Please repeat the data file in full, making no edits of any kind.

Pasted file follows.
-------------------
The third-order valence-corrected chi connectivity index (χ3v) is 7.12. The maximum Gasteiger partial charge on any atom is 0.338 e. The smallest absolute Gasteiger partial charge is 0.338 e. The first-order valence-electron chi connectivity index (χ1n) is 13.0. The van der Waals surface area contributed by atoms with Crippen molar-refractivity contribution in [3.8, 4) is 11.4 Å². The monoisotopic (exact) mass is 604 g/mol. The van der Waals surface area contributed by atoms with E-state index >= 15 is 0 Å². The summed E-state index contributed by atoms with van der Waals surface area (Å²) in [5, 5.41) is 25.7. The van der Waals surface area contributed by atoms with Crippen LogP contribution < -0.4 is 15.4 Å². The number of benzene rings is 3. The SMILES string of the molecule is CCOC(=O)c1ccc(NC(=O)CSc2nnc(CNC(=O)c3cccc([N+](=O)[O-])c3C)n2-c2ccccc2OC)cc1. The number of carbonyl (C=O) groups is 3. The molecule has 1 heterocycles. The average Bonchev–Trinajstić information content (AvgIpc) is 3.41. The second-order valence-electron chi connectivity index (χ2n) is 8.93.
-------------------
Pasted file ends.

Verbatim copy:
The third-order valence-corrected chi connectivity index (χ3v) is 7.12. The maximum Gasteiger partial charge on any atom is 0.338 e. The smallest absolute Gasteiger partial charge is 0.338 e. The first-order valence-electron chi connectivity index (χ1n) is 13.0. The van der Waals surface area contributed by atoms with Crippen molar-refractivity contribution in [3.8, 4) is 11.4 Å². The monoisotopic (exact) mass is 604 g/mol. The van der Waals surface area contributed by atoms with E-state index >= 15 is 0 Å². The summed E-state index contributed by atoms with van der Waals surface area (Å²) in [5, 5.41) is 25.7. The van der Waals surface area contributed by atoms with Crippen LogP contribution < -0.4 is 15.4 Å². The number of benzene rings is 3. The SMILES string of the molecule is CCOC(=O)c1ccc(NC(=O)CSc2nnc(CNC(=O)c3cccc([N+](=O)[O-])c3C)n2-c2ccccc2OC)cc1. The number of carbonyl (C=O) groups is 3. The molecule has 1 heterocycles. The average Bonchev–Trinajstić information content (AvgIpc) is 3.41. The second-order valence-electron chi connectivity index (χ2n) is 8.93.